The King James Bible

The intention of the King James Bible was to provide a ‘middle way’ version that was more completely grounded in the original languages than the Church of England’s Bishops’ Bible was, and that was less controversially annotated in the sometimes radically Protestant sense of the Geneva Bible. Thereby it was hoped that a genuinely common Bible would be made available, to be used both in church services and for private study, so that more ‘uniformity’ would be engendered.

While the idea was not his, the catalyst was James VI & I (1566-1625). His Scottish experience allegedly caused him to be uncomfortable with the Geneva Bible – Presbyterians had used its notes against his preference for bishops and his frustrated desire to impose royal authority in the Church of Scotland.

The project took seven years to complete. Forty-seven linguists were involved, coordinated by the Archbishop of Canterbury, Richard Bancroft (1544-1610). Preliminary drafts took three years, then the remainder was spent refereeing and reaching consensus before publication in May of 1611.

The Bible’s prestige was already announced in its title: The Holy Bible, Conteyning the Old Testament and the New: Newly Translated … by his Majesties special commandement. Appointed to be read in Churches. The new Bible contained a flattering dedication to the King, as well as an address to readers justifying and explaining the translation as building on the noble work of pioneers and predecessors. The modest aim was to ‘make out of many good ones one principal good one’, using all resources currently available.

The revision was comprehensive – compared to the Bishops’ Bible there are 6,361 textual differences, while in the margins, a further 8,500 alternatives and variants are offered. Its translation was based on previous English versions (mostly Tyndale), better original language texts, commentaries of Jewish rabbis, recent new Latin translations, and other modern language versions.

The new version imposes on the Bible a uniform style of language – in part because it was explicitly designed for reading aloud at church services. Literary beauty and ‘niceness in words’ was shunned. Also avoided was the plain, straightforward, spoken English of the Geneva Bible. Instead, the English was old-fashioned, using ‘which’ instead of ‘who’, ‘speaketh’ instead of ‘speaks’, ‘thereof’, and so on. It was conservative and solemn to enhance authority and obedience. Yet it did also create new words, such as ‘amazement’, and mediated over 200 new idioms to English, such as ‘the skin of my teeth’, ‘fall flat on your face’, ‘the powers that be’, ‘filthy lucre’ etc.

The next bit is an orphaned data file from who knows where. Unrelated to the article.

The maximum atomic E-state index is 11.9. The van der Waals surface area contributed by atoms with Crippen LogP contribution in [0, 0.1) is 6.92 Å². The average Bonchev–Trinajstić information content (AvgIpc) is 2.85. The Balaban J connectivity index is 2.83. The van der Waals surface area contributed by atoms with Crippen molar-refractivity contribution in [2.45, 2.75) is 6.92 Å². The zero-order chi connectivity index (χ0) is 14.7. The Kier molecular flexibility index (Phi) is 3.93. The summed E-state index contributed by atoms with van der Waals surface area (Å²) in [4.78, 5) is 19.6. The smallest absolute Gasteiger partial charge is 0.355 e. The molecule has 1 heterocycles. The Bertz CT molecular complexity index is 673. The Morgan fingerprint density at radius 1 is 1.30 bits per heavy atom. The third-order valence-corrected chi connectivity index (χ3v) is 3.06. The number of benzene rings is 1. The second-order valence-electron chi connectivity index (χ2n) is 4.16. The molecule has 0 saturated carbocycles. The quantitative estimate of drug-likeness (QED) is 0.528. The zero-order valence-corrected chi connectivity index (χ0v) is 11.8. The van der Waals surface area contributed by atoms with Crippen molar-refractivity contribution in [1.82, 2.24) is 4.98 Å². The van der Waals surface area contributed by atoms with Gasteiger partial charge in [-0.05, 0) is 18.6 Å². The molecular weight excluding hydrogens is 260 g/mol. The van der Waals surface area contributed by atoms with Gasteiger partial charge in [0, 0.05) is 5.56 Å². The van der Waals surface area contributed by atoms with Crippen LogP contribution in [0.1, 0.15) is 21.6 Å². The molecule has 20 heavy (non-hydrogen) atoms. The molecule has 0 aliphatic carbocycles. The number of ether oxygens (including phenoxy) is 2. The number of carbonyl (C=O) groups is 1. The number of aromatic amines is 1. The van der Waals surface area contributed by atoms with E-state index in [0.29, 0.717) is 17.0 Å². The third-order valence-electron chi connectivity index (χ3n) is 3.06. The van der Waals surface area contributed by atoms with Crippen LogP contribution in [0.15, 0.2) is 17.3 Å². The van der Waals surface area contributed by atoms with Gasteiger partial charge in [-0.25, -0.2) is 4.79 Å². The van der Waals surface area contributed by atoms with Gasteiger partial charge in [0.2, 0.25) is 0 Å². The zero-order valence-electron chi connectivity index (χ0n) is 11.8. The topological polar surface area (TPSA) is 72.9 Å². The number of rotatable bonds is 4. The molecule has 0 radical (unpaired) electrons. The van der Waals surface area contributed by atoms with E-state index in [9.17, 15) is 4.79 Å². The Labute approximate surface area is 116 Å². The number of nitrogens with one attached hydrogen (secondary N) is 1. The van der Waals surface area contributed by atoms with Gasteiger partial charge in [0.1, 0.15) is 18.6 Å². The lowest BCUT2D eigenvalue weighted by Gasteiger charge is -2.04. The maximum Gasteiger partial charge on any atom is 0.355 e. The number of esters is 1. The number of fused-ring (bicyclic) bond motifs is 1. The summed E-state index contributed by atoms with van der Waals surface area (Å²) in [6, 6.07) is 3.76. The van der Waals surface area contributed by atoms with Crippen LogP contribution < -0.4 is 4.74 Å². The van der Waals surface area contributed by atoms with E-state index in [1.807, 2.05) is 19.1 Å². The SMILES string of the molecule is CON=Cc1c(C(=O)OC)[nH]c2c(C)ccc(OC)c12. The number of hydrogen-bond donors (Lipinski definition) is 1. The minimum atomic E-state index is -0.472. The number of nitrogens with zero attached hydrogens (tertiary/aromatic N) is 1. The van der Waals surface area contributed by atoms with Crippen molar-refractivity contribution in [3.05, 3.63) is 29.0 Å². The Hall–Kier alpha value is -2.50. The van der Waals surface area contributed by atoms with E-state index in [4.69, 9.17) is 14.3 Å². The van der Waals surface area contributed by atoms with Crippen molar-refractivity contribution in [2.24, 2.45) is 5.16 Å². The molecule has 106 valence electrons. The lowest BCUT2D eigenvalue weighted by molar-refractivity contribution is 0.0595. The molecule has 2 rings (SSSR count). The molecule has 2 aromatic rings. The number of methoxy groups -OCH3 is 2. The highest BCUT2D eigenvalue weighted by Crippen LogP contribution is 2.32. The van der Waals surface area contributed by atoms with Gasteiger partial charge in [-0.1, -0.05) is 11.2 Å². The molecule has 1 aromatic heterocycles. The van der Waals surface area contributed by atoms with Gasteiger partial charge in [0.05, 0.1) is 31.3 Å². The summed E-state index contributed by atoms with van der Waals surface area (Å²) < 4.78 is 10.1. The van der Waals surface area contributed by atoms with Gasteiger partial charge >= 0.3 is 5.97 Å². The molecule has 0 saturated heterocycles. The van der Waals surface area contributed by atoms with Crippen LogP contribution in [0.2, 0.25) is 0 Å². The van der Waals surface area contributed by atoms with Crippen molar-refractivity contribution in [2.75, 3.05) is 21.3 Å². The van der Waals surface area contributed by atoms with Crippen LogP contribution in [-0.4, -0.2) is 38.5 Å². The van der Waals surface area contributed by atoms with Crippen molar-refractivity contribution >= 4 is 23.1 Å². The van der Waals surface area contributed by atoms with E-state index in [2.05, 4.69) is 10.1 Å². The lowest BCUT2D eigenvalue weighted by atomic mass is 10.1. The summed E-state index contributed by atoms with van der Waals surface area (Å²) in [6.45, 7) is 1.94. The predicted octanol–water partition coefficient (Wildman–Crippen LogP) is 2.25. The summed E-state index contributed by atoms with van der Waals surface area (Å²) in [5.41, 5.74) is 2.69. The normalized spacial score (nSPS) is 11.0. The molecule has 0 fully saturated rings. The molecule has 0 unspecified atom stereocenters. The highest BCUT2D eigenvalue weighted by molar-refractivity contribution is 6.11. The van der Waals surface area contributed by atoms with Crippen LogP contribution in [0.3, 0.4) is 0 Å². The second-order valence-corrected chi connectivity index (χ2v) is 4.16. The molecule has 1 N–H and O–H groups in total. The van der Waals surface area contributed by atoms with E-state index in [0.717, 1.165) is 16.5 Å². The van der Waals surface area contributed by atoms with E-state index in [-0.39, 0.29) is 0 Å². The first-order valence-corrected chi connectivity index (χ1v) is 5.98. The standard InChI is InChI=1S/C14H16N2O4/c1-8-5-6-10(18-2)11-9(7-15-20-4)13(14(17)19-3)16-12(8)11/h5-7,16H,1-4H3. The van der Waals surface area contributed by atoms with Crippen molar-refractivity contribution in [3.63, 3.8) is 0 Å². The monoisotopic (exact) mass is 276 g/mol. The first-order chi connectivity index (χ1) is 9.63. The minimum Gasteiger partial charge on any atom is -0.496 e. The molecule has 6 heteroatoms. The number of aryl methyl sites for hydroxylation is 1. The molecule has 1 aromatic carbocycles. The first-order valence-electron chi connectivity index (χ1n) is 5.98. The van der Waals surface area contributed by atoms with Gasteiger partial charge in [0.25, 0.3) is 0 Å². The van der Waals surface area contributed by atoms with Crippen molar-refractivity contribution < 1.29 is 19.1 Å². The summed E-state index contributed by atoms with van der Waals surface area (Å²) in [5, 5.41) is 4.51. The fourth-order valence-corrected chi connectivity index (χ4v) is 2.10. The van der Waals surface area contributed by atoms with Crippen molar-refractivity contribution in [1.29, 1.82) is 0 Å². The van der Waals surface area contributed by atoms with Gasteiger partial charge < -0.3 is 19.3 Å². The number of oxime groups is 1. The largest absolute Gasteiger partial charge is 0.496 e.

On publication, the King James Bible was generally welcomed, although denounced by some; it did not immediately receive the acclaim or exclusive status that came its way later. While King James had envisaged a Bible sanctioned by the universities, the bishops, the Privy Council, and royal authority, the ‘Authorized Version’ was in fact never formally authorized by any Church or state authority. Not even parish churches were instructed to procure it.

The King James Bible’s modern reputation as ‘the authorized version’ derives from the period after 1769, when a standardized edition, with modernized spelling and punctuation, was produced. All future editions up to the present day replicate this 1769 text and it is only from that time that its iconic, sacrosanct and immutable status as the eternal Word of God in English and as a cultural treasure of ‘superb literature’ derives.

The Holy Bible. London, 1611.
The Holy Bible. London, 1611. "He" impression.
The Holy Bible. London, 1611.
The Holy Bible. London, 1611. "She" impression.

Previous page
Next page